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rigid body simulation

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Hello (1st post), I'm trying to develop a simple rigid body engine (in C#). After a few tries, I based my code on Danny Chapman's code (http://www.rowlhouse.co.uk/jiggle/index.html). I do the same collision response and overall simulation. But I just want boxes in my simulation so I used the separating axis algorithm to obtain collision info (point,normal,depth) instead of Chapman's more general poly/poly algorithm. My test program is just 2 boxes floating in the air. Depending on the orientation, the boxes bounce ok the first time but don't really depart from each other after and start doing weird things after a few correct bounces. Here is my test program with source code http://vlad-game-coding.site.voila.fr/Zip/Physic_Engine_2_Release.zip The user has control over the left box via a force or a torque. Controls : Camera : Mouse, Q,D,Z,X (quake style) Force on left box : F,H,T,B,R,Y Torque on left box : J,L,I,";",U,O Stop velocity,omega of left box : Space Restart simulation : Enter (sorry for non-french keyboard owners:) - Does someone has an idea of the problem ? - Is it the separating axis collision detection that is insufficient ? (returns only 1 point of collision). I doubt since Oliiii used it with success (if I remember right).

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I tried running it but got "An exception 'System.Reflection.ReflectionTypeLoadException' has occurred in Axiom.exe

I'd unzipped everything and was running from the bin\Debug directory. There's nothing helpful in the log file. This is under M$ Windows XP with all updates etc.

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Just a hunch...no time to check the code nor the execution.

Are you sure you've departed the boxes from each other at the time of the next separating axis check?

It is quite easy to code a collision system such that impact impulses are correct after the first collision, i.e., the objects are flying in opposite directions but the objects are still interpenetrating when the next check executes and the impact impulses are reversed. In effect the boxes get stuck, shake and after a few rounds (enter floating point arithmetic and cheap integrators) the system blows up.

How does your collision restitution model cancel the interpenetration?

JD

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Quote:
Original post by MrRowl
I tried running it but got "An exception 'System.Reflection.ReflectionTypeLoadException' has occurred in Axiom.exe

I'd unzipped everything and was running from the bin\Debug directory. There's nothing helpful in the log file. This is under M$ Windows XP with all updates etc.

I'm sorry I don't know what causes this. When I download the zip file, the exe in bin/Debug works for me. I also have XP. I think it's an axiom engine related problem. I updated the zip by modyfing minor config things, hope it works now. I really would like you to see it :)
Can someone launch my test program ?

Quote:
Original post by JesusDesoles
Are you sure you've departed the boxes from each other at the time of the next separating axis check?

I follow MrRowl scheme :
- save bodies velocities and positions
- update bodies velocities and positions
- detect collisions (points,normal,depth)
- restore bodies velocities
- apply impulses to bodies ( I do P+=impulse and L+=(position-x).Cross(impulse) )
- restore bodies positions
- update bodies velocities and positions

(PS: I use state variables x (position), q (orientation), P (velocity*mass), L (Iworld*omega), my mass are always 1 and my inertia matrices are identity (cubes) )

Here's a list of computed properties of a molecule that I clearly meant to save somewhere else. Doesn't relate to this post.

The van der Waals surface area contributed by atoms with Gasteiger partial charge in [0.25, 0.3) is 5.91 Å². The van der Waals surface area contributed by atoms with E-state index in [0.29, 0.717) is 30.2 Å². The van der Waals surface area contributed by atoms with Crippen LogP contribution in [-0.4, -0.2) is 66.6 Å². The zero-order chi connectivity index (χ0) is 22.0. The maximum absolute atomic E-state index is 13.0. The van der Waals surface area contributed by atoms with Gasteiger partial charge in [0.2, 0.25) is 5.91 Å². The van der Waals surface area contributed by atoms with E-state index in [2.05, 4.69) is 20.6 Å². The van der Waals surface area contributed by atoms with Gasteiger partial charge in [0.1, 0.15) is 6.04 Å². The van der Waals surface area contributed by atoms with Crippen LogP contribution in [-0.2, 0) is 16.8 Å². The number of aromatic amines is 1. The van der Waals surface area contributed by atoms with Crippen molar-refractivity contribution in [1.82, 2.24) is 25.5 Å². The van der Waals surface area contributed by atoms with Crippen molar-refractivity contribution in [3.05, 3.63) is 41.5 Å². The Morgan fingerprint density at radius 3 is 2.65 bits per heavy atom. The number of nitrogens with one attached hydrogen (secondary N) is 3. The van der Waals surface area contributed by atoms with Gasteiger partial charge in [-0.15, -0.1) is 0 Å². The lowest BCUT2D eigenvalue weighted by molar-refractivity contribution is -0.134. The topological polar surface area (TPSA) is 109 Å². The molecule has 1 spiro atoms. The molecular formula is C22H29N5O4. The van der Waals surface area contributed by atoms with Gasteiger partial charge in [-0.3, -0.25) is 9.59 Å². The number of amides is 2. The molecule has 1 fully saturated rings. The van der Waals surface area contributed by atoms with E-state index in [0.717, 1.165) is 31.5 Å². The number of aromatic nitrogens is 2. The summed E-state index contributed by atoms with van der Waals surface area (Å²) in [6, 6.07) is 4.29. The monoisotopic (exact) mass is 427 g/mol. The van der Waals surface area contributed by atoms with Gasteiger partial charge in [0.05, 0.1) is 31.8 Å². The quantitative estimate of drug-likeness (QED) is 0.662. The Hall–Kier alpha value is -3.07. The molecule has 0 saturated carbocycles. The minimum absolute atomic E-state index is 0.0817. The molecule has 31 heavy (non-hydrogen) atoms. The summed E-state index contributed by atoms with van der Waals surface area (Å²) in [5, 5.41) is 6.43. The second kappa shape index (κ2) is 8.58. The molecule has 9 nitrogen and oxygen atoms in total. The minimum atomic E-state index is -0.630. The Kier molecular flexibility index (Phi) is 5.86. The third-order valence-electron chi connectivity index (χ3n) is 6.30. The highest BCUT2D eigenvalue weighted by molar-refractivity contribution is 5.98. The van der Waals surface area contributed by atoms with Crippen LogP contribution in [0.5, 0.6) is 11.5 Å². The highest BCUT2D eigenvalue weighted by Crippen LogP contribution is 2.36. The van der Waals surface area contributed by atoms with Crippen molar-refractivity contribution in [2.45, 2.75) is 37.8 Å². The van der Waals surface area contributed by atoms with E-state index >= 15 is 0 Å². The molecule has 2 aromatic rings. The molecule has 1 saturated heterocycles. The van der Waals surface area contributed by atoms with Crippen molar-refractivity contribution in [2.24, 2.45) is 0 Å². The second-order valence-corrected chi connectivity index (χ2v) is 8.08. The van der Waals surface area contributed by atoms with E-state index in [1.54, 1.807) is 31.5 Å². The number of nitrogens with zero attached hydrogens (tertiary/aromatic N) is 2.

And yes I forgot the next to last step "restore bodies positions" so you were right, I forgot to depart the boxes from each others.
But correcting this did not change the results unfortunately.

The problem is elsewhere. Maybe the impulse is false
I calculate it this way :

-(1+e)vab.n
j = ---------------------------------------------------
( 1/Ma + Iainv*(pos-xa)^n^(pos-xa) + same for b ).n

where
n : normal of contact normalized
pos : position of contact point
xa : position of center of mass of body A
vab : va+omegaA^(pos-xa) - (vb+omegaB^(pos-xb)
* : matrix vector multiplication
^ : vector cross product
. : vector dot product

What is the unit of an impulse ? num = m.s-1 denom = kg-1.m2 so j = kg.m-1.s-1 ? weird
j should be kg.m.s-1 because I do P = P + j (with P=mv)

The problem seems to be that when I do :
P+=j
L+=(pos-x).Cross(j)
j is too small (around 1)
how can such a small change in velocity be enough ? The translational impulse response seems too weak.
as for L, (pos-x).Cross(j) is far bigger since my boxes are of 100 unit length, so the rotational impulse response seems correct.
Is this a problem to have such big boxes ?

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Quote:
Original post by _Vlad
I'm sorry I don't know what causes this. When I download the zip file, the exe in bin/Debug works for me. I also have XP. I think it's an axiom engine related problem. I updated the zip by modyfing minor config things, hope it works now.


Sorry - still get what's probably the same error. This time running at home (XP home) - when I click on OK to make the error dialog box there's a console window that fills up with some trace output... but it immediately closes! So I con't tell you what it says.

Again, the log file is pretty much empty... sorry!

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It's not easy to release a program properly with visual studio.
I asked some help on the axiom forum. I'm waiting for their reply.
Does my program work for other people ?

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Quote:
Original post by _Vlad
Quote:
Original post by MrRowl
I tried running it but got "An exception 'System.Reflection.ReflectionTypeLoadException' has occurred in Axiom.exe

I'd unzipped everything and was running from the bin\Debug directory. There's nothing helpful in the log file. This is under M$ Windows XP with all updates etc.

I'm sorry I don't know what causes this. When I download the zip file, the exe in bin/Debug works for me. I also have XP. I think it's an axiom engine related problem. I updated the zip by modyfing minor config things, hope it works now. I really would like you to see it :)
Can someone launch my test program ?


I'm almost certain that this is the error you will get when you either don't have the managed extensions for DirectX installed, or you have a different version of the extensions installed from what the program was compiled with.